clarified butter

kuan

Moderator
Staff member
7,139
557
Joined Jun 11, 2001
No I don't. There's a slight shift in the food industry's focus from anti-oxidants to a more direct effort in reducing transfats. I think it's a good thing, but they're doing it without providing a proper context for the general public. All everyone hears is that it's bad bad BAD for you, and our new french fries are good good GOOD! Hogwash.

I live with an oil chemist. Everywhere we go I have to hear the same fears about trans-fats. I'm tired of it. People who advertise their products as lower in trans-fats should try and do so without scaring the public.

Kuan
 
10
10
Joined Sep 13, 2002
To me it's not so much the health risk (or lack thereof) in using margarine, it's a matter of taste. Butter tastes better to me, and that's what I prefer to use. Additionally, I derive more pleasure from cooking with products that are "natural" than products which are not. That's an entirely aesthetic choice, of course, and your mileage may vary.

I've read varying recipes for clarifying butter, but when I do it it goes something like this: Cut a half pound (or sometimes a pound) of butter into dice, then simmer on medium-low heat long enough to begin seeing a brown detritus on the bottom. I strain the butter through cheesecloth (and I don't try to strain the detritus) into a glass container. I suppose you could store it in the pantry, but I've got room in my fridge.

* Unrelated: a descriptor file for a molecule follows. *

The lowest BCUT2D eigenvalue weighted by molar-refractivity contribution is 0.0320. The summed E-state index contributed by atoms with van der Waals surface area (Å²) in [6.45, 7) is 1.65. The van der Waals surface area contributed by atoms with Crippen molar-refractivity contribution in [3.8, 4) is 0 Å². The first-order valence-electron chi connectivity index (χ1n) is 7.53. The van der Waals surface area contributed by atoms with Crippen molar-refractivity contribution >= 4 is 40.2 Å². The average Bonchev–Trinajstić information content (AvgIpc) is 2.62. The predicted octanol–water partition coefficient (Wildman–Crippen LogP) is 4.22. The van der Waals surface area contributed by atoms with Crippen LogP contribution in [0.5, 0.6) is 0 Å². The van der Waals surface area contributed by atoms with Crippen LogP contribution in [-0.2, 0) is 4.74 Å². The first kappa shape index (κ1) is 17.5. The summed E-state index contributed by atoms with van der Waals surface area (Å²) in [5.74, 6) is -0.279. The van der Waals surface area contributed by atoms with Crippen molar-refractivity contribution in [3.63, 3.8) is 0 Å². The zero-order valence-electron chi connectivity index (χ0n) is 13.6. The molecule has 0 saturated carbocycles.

At any one time my fridge tends to have small bowls of rendered fats that I've saved from various cooking processes; bacon fat, duck fat, chicken fat, etc. Using those fats alone or in combination with others is a nice way to add another element to a dish.
 
20
10
Joined Feb 5, 2001
I'd say it depends on the brand. We use a lot of clarified butter and we found that some butter can yield as little as 60% and some up to 85%.

Depends on the water content. (which is not usually
mentioned on the package). So it usually pays to buy the more expensive butter.
 

Latest posts

Top Bottom